– A half-hour before sunrise Tuesday, the 2015 Minnesota mourning dove hunting season will open.

As a game bird, a mourning dove does not possess the wariness of, say, a Canada goose. Nor does it thrive in impenetrable cover like a ruffed grouse or woodcock.

That doesn't mean that bagging a limit of the small brown birds with thumb-sized heads is a hunter's version of fish in a barrel. Scouting for a prime hunting location before the Sept. 1 opener is by far the most important aspect to ensuring a productive first-day hunt.

But there are no guarantees.

Last August, about a week before the mourning dove hunting opener, a friend and I found a harvested wheat field that had lured many doves. The land also had other dove-attracting qualities: a pond, dead trees and an evergreen plantation. The landowner was a nice guy, and he gave us permission to hunt his acreage. However, on opening morning, not only did we not bag a single dove, we did not even see one. How can a hunter spend two hours afield without even seeing a dove?

Mourning doves, just like other game birds, have three basic requirements: food, water and shelter. Find any one of these dove necessities, or better yet all three, and you are likely to find doves. Early morning or late afternoon is the best time to scout because that is when doves are most active.

Last week, on a sunny August midafternoon, a friend and I toured some of my proven dove hunting spots. The information we gathered was both good and bad.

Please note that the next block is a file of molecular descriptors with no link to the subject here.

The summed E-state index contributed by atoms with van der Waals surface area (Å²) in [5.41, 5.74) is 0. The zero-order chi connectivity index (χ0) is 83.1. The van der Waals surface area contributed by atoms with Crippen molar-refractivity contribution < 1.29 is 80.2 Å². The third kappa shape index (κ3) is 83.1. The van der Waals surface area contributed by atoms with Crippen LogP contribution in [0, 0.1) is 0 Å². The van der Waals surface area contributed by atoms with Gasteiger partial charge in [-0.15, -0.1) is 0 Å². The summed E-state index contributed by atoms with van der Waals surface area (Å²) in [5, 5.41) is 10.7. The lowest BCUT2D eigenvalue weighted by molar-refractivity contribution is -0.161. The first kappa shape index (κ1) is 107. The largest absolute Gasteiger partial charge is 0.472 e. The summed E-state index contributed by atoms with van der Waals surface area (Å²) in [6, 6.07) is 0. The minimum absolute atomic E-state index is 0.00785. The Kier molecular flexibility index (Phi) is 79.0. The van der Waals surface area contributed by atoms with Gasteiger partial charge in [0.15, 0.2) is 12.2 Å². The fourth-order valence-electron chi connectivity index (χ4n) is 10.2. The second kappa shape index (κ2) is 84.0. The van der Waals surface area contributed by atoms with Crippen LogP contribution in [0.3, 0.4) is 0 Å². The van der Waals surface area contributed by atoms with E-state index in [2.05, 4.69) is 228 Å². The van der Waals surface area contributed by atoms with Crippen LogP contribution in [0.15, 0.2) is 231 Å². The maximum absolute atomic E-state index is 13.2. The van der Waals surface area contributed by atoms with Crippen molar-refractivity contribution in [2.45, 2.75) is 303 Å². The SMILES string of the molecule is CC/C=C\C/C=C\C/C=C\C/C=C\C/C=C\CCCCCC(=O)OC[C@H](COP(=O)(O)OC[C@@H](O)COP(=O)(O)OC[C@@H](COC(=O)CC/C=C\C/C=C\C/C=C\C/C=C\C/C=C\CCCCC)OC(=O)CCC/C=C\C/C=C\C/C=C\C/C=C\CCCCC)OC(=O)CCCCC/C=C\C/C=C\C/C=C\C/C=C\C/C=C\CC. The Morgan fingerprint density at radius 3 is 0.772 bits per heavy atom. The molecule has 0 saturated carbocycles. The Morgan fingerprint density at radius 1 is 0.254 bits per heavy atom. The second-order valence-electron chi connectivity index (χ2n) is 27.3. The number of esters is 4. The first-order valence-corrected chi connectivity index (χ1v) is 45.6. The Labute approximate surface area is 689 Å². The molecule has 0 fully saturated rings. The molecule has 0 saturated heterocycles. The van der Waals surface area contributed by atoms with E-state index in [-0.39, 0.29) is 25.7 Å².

The good news was the weeds and grain crops such as wheat and oats were ahead of schedule compared with the past two years. Most small-grain fields had been harvested and, even though it was midday, we saw a fair amount of doves. Weed seeds such as Johnson grass and foxtail were close to maturity, and hopefully by the Tuesday opener will have ripened and fallen to the ground. The bad news was that the area had received copious amounts of rain during the past few days, and flocks of mourning doves were scattered because puddles of water were everywhere.

Mourning doves thrive on small grain, so finding a recently harvested field of oats, wheat or sunflowers is a good place to start looking for the birds.

Doves also eat a variety of weed seeds. A farmer's dictionary would tell you a "dirty field" is one with weeds sprouting between neat rows of crops. To a mourning dove, a "dirty field" is a good thing. A weedy field can provide a hungry dove a smorgasbord of delectable weed seeds such as foxtail, Johnson grass, pigweed and others. Keep an eye out for low areas in crop fields that were flooded during early summer rains since those spots are now often overrun with weeds, much to the delight of doves.

Mourning doves require water at least once per day, usually just before going to roost in the evening. The birds prefer to drink from a pond with an open view and often get their water along shorelines free of tall vegetation such as cattails.

Cattle watering ponds are great spots to look for doves because livestock will have stomped down or otherwise eliminated the vegetation along the shore.

Mourning doves prefer to spend the night tucked in thick groves of trees, usually close to food and water. Pine plantations are often used as nighttime roosts, but any stand of trees providing the birds with a spot well-protected from the wind might serve as a roosting location.

During daytime, doves often pass the time perched in dead trees or on electrical wires, especially if the wind is calm. These loafing sites are usually close to available food and water.

Hunters should plan on pursuing doves on the Sept. 1 opener or as soon thereafter as possible because the birds are quick to leave ahead of unseasonably cold weather.

The daily bag limit on mourning doves is 15, with 45 in possession.

Bill Marchel is an outdoors photographer and writer living near Brainerd.